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White fish (Atlantic cod)
White fish fillet (halibut – on top) contrasted with an oily fish fillet (salmon – at bottom)

Whitefish or white fish is a fisheries term for several species of demersal fish with fins, particularly Atlantic cod (Gadus morhua), whiting (Merluccius bilinearis), haddock (Melanogrammus aeglefinus), hake (Urophycis), pollock (Pollachius), and others. Whitefish (Coregonidae) is also the name of several species of Atlantic freshwater fish.

Whitefish live on or near the seafloor, and can be contrasted with the oily or pelagic fish which live in the water column away from the seafloor. Unlike oily fish, whitefish contain oils only in their liver, rather than in their gut, and can therefore be gutted as soon as they are caught, on board the ship[citation needed]. Whitefish have dry and white flesh.

Whitefish can be divided into benthopelagic fish (round fish which live near the sea bed, such as cod and coley) and benthic fish (which live on the sea bed, such as flatfish like plaice).

Whitefish is sometimes eaten straight but is often used reconstituted for fishsticks, gefilte fish, lutefisk, surimi (imitation crabmeat), etc. For centuries it was preserved by drying as stockfish and clipfish and traded as a world commodity.[1] It is commonly used as the fish in the classic British dish of fish and chips.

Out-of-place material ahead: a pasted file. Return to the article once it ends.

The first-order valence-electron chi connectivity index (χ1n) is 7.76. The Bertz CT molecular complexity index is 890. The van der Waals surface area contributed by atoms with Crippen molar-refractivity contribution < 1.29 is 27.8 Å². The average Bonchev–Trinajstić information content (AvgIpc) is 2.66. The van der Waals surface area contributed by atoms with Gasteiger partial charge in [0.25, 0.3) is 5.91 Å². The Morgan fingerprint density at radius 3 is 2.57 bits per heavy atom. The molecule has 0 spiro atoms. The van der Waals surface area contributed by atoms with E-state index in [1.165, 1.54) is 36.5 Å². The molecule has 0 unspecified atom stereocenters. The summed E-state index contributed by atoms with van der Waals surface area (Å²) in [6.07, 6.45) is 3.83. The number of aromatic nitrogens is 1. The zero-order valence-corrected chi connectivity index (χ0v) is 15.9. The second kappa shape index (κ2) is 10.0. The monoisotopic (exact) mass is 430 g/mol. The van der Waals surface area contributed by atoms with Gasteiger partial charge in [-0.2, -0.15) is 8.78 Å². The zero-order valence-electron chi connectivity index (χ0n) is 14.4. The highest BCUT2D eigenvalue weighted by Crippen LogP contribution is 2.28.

Nutritional informationEdit

1 fillet of whitefish, mixed species (198g) contains the following nutritional information according to the United States Department of Agriculture:[2]

  • Calories: 265
  • Fat(g): 11.60
  • Carbohydrates(g): 0
  • Fibers(g): 0
  • Protein(g): 37.80
  • Cholesterol(mg): 119

ReferencesEdit

  1. ^ Kurlansky, Mark (1997). Cod: A Biography of the Fish That Changed the World. New York: Walker. ISBN 0-8027-1326-2.
  2. ^ "Welcome to the USDA Food Composition Database". ndb.nal.usda.gov. Retrieved 2018-04-13.

See alsoEdit